Have the same role assignment as the one suggested by the RACIchart for each process.
Due to the lack of comparative benchmarking data, the results cannot really be
compared to another organization, but these results will form the basis for future
studies at ICS and The Royal Institute of Technology. The results also show how
the 34 processes compare to each other. Those performance relations between the
processes seemed accurate to key stakeholders at The Firm. The areas that key
personnel considered as the strongest and weakest are the same as the areas that
have been highlighted in this study.

The four areas with the most defined structure and procedures were identified as;
Manage Quality, Procure IT resources, Identify and allocate costs and Manage the
Physical environment. These areas all have policies and procedures set from groups
operating on a central level at The Firm. The weaker areas are to a greater extent
managed on a local level, within The Markets division. This indicates some of the
54

prioritizations done within the IT organization. COBIT requires a lot of measuring


and documentation. The central groups have clearly defined policies and
procedures for both measuring and documentation. Since the central groups operate
across the board, many different functions will interact with them. The local
groups procedures are not required to match other areas, which is why the
measuring and documentation to a greater extent is done on an as-needed basis, to
support their own operations.

The weaker areas are; Define and manage service levels, Define a strategic IT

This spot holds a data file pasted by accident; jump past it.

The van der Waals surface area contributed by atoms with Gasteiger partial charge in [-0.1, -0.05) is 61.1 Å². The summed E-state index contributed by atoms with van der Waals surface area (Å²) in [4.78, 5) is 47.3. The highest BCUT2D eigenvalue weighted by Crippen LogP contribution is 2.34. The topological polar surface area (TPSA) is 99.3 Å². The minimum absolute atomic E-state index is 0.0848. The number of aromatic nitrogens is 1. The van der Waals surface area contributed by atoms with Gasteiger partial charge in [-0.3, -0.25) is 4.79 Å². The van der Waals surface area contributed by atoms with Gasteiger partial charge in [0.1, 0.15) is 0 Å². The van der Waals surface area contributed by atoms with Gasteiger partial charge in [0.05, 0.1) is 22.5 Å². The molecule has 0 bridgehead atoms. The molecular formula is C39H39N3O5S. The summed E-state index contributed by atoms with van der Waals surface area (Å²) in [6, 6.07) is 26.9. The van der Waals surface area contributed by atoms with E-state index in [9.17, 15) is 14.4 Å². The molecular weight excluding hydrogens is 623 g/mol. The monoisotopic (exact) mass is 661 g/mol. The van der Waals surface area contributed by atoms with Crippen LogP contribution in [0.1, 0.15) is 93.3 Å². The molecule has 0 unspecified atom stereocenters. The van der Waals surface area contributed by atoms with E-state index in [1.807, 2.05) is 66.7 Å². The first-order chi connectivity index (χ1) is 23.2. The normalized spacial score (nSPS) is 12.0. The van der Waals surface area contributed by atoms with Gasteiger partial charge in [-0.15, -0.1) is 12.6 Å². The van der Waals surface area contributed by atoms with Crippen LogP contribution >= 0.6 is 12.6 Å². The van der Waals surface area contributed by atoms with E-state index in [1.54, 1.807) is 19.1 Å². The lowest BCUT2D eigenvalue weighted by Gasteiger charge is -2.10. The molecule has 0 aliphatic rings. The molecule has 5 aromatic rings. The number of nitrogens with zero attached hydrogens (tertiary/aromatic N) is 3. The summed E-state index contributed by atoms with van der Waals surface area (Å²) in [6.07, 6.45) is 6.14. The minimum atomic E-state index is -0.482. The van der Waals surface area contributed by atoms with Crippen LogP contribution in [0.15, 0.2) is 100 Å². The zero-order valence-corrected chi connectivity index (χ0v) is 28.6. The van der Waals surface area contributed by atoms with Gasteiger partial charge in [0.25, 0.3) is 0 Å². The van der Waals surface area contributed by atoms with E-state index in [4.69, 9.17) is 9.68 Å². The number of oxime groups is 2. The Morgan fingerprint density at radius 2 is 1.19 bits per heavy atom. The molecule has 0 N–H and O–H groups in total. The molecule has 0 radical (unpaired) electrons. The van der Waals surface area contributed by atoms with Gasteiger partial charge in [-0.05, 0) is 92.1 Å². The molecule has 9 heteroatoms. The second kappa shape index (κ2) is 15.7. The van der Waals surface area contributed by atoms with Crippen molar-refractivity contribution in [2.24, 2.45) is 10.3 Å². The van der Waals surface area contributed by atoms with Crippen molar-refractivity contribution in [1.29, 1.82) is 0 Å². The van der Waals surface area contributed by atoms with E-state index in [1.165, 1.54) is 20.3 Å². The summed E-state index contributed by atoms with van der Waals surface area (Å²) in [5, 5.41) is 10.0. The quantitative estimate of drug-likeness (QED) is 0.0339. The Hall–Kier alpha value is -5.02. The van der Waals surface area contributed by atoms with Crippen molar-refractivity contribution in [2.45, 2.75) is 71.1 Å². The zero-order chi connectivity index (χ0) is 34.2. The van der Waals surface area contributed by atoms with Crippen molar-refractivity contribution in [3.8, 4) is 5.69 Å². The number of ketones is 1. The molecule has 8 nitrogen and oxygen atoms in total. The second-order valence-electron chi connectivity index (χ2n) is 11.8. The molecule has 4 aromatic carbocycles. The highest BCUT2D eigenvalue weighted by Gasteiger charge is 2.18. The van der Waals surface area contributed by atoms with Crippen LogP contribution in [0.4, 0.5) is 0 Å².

plan, Manage the IT investment and Manage problems, figure 13. Suggestions on
how to improve these areas can be seen in figure 14. Implementing these
improvement actions could increase the maturity on the processes, improve the IT
governance and facilitate compliance to regulatory demands. Improvements must
however be evaluated and weighed against the cost of improvement. Finding that
balance is vital.

55

LIST OF REFERENCES
PAPERS AND BOOKS
IT governance institute (2005), Control objectives for Sarbanes-Oxley
Yin, Robert K. (1994), Case study research, Design and methods, second edition.

Holme & Solvang (1997).


Ridley G. et al (2004), COBIT and its Utilization: A framework from the literature.
Proceedings of the 37th Hawaii International Conference on System Sciences, IEEE
OECD (1999), Principles of Corporate Governance.
Weill & Ross (2004), IT Governance

Van Grembergen, De Raes o Guldentops (2004), Structures, Processes and Relational


Mechanisms for IT Governance, Idea Group inc.
Schleifer A. & Vishny (1997), A survey on corporate Governance. The Journal of
Finance, 52(2)
IT governance institute (2006), IT control objectives for Sarbane-Oxley

Office of Government Commerce: IT Infrastructure Library Service Support. The


Stationery Office (2002)
Office of Government Commerce: IT Infrastructure Library Service Delivery. The
Stationery Office (2002)
Guldentops, E in Van Grembergen, W (2004). Strategies for Information Technology
Governance. Idea Group Inc. Chapter 11 Governing Information Technology through